“Why should universities continue to own and profit from publicly-funded work? If the public pays for it, why shouldn’t the public own it? … However, unlike governmental funding, the funds given by a private company to an academic researcher also come with an expectation of ownership. The trouble arises when the university is unwilling to fund the work but is also unwilling to cede ownership of the resulting invention. (As an aside, this is not unlike the longstanding debate on open access to scientific papers)….I can understand the institution retaining some claim on the IP alongside the public because they are providing the infrastructure to enable this work, which is effectively considered an extension of this work by their faculty. But when the university pulls back research funding entirely and expects financial support of “its own” scientists to come entirely from public grants or private contracts, and then “double dips” – detracting from these grants’ operating expenses to support the indirect costs of maintaining the research lab, then ownership of the resulting IP should pass to the funding parties….”
“The Open Material Transfer Agreement (OpenMTA) is a simple, standardized legal tool that enables individuals and organizations to share their materials on an open basis….Developed as a collaborative effort led by the BioBricks Foundation and the OpenPlant Initiative, with input from researchers, technology transfer professionals, social scientists, lawyers, and other stakeholders from across the globe, the OpenMTA reflects the values of open communities and the practical realities of technology transfer….”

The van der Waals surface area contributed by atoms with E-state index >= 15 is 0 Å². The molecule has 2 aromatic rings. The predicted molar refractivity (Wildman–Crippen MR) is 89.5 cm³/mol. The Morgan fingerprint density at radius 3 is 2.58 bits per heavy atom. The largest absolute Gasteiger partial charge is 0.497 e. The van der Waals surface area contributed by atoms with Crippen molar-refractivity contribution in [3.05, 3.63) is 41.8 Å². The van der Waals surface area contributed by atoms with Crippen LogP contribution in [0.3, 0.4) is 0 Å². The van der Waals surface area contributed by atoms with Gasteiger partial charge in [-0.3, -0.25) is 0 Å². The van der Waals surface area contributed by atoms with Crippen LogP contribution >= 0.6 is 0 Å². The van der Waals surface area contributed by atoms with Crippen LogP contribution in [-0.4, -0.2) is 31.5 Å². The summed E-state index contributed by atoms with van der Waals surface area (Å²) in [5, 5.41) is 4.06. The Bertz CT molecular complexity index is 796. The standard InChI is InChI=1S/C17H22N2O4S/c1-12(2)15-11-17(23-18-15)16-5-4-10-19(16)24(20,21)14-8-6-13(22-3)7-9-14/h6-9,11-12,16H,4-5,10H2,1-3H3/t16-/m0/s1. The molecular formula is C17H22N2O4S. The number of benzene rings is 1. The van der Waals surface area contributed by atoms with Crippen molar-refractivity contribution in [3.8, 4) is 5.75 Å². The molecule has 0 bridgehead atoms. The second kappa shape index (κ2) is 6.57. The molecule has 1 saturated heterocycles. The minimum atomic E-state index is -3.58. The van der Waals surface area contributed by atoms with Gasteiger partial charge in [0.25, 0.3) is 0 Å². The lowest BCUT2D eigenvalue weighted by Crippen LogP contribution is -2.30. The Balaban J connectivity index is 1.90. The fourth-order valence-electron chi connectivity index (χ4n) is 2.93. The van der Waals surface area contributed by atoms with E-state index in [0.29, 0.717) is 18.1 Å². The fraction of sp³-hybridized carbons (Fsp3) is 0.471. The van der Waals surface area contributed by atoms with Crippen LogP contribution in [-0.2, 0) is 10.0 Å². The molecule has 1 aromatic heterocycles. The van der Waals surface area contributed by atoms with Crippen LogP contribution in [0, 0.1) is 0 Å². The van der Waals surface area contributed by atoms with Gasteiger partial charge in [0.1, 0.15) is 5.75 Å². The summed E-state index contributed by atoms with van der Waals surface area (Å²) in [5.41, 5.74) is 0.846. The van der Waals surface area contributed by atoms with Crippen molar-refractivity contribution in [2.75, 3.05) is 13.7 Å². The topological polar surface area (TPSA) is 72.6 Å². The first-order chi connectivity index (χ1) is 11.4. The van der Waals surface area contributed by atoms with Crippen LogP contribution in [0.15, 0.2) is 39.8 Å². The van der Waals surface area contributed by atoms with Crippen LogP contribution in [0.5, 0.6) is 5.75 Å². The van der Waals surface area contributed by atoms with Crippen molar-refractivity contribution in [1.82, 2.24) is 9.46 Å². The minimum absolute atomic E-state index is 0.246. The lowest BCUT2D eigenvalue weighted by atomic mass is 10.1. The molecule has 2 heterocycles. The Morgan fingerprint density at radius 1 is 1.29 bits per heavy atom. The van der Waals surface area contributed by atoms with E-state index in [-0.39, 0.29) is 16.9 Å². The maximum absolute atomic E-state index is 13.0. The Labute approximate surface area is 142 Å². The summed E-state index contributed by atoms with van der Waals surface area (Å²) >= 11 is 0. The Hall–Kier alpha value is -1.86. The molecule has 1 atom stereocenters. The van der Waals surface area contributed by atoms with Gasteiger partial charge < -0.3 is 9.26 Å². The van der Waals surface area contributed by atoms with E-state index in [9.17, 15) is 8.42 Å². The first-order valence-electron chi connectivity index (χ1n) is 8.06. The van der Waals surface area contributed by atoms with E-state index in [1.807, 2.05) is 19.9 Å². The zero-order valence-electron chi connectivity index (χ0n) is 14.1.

“The delicate interplay between ensuring protection of Intellectual Property Rights (IPR) and fostering knowledge circulation will be at the core of the workshop ‘IPR, Technology Transfer & Open Science – Challenges and opportunities’, which will take place on March 9th in Brussels. Starting from the idea that Open Science does not mean ‘free science’, the participants will discuss the approaches to striking a good balance between protected data and open access to information.
The present Workshop, jointly organised by JRC and DG Research and Innovation, gathers experts in Intellectual Property Rights (IPR), Technology Transfer, Open Science and cloud computing, with a view to analysing the interaction between these elements and, in particular, to understanding to what extent the current European copyright framework is fit for an Open Science setting.
The Workshop is expected to result in a set of policy recommendations to be included in a policy brief following discussions.
Since seats are limited, you are kindly invited to register early in order to secure your place.”